Why Get Rid of Investment Stimuli?

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The investment incentives (part of state aid) are like a looser relative at a family meeting. Nobody is too excited to see him, but everybody is accepting that he has to be there. Every single economist will confirm that the incentive represents market disorder. Since the majority of incentives are represented by tax relief, granting them is kind of a silent confession that companies benefit from lower taxes.

Let’s put the fact that the incentives in Slovakia often end up in the hands of “well-known companies“ aside and let’s take a look at their economic effect. The fulfillment of social objectives, especially reducing (or unfortunately maintaining, in the latest period) unemployment rate in a poor region are mainly used as a justification of using incentives. But is this what it is truly about?

The European Commission approved the aid for the Duslo because “In the region of Šaľa, there is high unemployment and the life standard is lower than it is in the rest of the European Union“. That is correct, Šaľa belongs to the region NUTS2 Západné Slovensko (Western Slovakia) which is, in terms of unemployment rate, above the European average. The Commission couldn’t do anything else, it is just like an officer who considers the formal side of the decision. But when we focus only on Slovakia, things are different. The Šaľa county has the unemployment rate significantly below the Slovak average (8.37% against 12.25%), so do all the other surrounding counties, with the exception of one. Šaľa county has even lower rate of unemployment than the average in the European Union.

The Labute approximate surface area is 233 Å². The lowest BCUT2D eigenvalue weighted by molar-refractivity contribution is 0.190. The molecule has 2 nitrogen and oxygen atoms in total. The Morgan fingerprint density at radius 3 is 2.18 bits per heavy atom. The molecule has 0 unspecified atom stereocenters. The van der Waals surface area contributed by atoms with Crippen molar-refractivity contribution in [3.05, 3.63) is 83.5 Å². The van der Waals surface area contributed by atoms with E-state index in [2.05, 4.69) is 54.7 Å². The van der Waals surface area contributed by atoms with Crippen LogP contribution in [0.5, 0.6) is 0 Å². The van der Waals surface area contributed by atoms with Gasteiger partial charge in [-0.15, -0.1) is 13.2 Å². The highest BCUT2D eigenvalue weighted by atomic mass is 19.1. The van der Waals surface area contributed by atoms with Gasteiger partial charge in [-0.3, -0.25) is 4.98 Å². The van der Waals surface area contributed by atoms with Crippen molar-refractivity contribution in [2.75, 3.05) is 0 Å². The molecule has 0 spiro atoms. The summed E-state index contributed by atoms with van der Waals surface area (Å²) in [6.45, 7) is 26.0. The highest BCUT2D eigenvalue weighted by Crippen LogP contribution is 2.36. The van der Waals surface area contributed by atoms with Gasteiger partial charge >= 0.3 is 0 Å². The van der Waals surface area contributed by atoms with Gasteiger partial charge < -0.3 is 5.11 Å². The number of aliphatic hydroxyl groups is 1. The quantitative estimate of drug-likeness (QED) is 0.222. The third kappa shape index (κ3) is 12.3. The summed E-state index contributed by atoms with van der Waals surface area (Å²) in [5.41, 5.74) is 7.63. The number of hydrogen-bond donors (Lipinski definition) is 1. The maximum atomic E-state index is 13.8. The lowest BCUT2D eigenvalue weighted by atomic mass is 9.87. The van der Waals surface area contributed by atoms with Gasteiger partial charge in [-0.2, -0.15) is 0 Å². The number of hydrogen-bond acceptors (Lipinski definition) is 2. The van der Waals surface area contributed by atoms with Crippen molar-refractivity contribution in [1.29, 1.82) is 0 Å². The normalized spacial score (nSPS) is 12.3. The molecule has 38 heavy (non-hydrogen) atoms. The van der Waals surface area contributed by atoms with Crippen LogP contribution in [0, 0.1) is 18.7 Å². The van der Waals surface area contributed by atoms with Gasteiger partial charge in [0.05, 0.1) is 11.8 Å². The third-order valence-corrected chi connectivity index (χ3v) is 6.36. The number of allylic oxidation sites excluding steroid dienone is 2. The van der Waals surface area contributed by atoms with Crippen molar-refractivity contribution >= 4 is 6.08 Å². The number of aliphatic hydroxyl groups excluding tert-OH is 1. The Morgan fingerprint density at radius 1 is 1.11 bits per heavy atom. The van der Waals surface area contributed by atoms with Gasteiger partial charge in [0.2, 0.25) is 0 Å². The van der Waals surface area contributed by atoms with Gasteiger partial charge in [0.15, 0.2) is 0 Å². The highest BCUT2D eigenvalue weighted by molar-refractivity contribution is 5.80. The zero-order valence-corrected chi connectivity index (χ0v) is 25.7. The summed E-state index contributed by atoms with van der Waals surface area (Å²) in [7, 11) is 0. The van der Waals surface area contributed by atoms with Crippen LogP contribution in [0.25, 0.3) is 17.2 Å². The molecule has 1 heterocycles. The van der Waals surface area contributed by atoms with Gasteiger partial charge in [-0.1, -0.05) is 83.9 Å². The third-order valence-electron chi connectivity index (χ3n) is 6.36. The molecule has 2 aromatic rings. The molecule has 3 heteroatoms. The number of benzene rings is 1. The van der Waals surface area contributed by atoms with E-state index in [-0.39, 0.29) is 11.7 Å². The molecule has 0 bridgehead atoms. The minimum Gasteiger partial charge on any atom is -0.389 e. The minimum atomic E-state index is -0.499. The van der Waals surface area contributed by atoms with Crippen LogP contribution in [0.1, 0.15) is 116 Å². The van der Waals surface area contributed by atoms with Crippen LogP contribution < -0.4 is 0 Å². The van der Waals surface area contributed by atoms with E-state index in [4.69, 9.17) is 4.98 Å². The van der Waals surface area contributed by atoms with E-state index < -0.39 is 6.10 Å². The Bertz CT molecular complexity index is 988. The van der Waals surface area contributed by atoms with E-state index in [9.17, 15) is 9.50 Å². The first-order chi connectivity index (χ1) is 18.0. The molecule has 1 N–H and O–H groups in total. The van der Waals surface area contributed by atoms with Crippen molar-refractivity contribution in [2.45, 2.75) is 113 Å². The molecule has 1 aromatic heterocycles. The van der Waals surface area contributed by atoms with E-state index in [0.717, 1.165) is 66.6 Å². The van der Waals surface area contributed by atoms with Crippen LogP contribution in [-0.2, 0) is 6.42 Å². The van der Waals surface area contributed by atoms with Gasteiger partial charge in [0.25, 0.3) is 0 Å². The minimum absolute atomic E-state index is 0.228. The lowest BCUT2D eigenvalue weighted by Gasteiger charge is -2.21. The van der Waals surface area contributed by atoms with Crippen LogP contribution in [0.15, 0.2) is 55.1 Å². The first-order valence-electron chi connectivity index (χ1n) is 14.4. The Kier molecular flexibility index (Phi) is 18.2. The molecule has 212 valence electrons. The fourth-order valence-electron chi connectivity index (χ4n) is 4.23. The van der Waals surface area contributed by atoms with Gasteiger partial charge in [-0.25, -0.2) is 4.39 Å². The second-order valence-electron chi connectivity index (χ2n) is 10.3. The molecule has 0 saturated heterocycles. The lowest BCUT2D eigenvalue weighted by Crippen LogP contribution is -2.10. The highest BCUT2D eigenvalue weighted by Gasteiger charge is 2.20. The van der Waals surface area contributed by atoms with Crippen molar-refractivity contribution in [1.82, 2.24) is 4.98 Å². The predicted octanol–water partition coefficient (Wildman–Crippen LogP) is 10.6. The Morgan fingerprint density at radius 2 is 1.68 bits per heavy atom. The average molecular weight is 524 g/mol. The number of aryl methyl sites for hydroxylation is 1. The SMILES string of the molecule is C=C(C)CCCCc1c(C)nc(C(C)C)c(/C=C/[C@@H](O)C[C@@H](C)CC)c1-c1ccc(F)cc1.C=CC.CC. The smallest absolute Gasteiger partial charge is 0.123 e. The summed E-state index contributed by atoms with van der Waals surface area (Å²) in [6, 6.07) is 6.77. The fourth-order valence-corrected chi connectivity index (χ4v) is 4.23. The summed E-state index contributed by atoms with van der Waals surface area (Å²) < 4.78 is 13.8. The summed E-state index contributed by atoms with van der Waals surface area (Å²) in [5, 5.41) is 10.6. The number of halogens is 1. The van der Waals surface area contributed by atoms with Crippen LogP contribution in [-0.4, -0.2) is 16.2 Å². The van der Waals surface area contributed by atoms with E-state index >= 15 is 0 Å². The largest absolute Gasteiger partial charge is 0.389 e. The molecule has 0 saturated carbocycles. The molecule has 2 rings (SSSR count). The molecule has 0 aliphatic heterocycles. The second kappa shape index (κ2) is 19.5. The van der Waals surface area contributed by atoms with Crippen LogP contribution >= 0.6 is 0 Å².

This is not an exception. Two years ago INESS prepared a study in which we have analyzed data about investment incentives in Slovakia for the period 2002–2012. And are incentives aimed at poor regions? Not at all. Out of 128 incentives, 67 were directed at the regions with below-average unemployment rate.

There was even greater disparity in other indicators. The richer regions got incentives in the amount of more than EUR 950 million while the poorer got only 430 million. In the regions with unemployment below the average, 29,339 new job places were planned to be created in the supported investments, while in the regions with unemployment above the average only 16,007 jobs.

Economic convergence of Slovak regions has not materialized until recently. Five counties with the highest unemployment in 2002 were the same ones with highest unemployment in 2014. The Šaľa case shows that even endless modifying of Slovak state aid laws did not change a lot. The incentive is going to the rich region and the goal is not even to create but only to maintain the current number of jobs.

Yet, the aim of jobs’ creation is not relevant from the economical point of view. Number of jobs is in no way the indicator of the investment quality. The objective of business activity is to create an added value thus to combine inputs with market value of EUR 100 to produce a product with market value of EUR 120. The project of digging holes in the ground and then filling them up can create thousands of job opportunities. But from the point of view of the whole economy, this is going to be just a waste of scarce resources.

Investment incentives cannot be tuned. They cannot be justified by job creation in underdeveloped regions. They can only be cancelled.

Nonetheless, there is an alternative to investment incentives It is politically more difficult but much more beneficial for the economy – it is called improvement of business environment. An empty economic phrase, one may say, but a phrase behind which every entrepreneur can recognize weeks of fights with bureaucrats, taxmen, courts and public agencies.

Translation: Marek Šlesár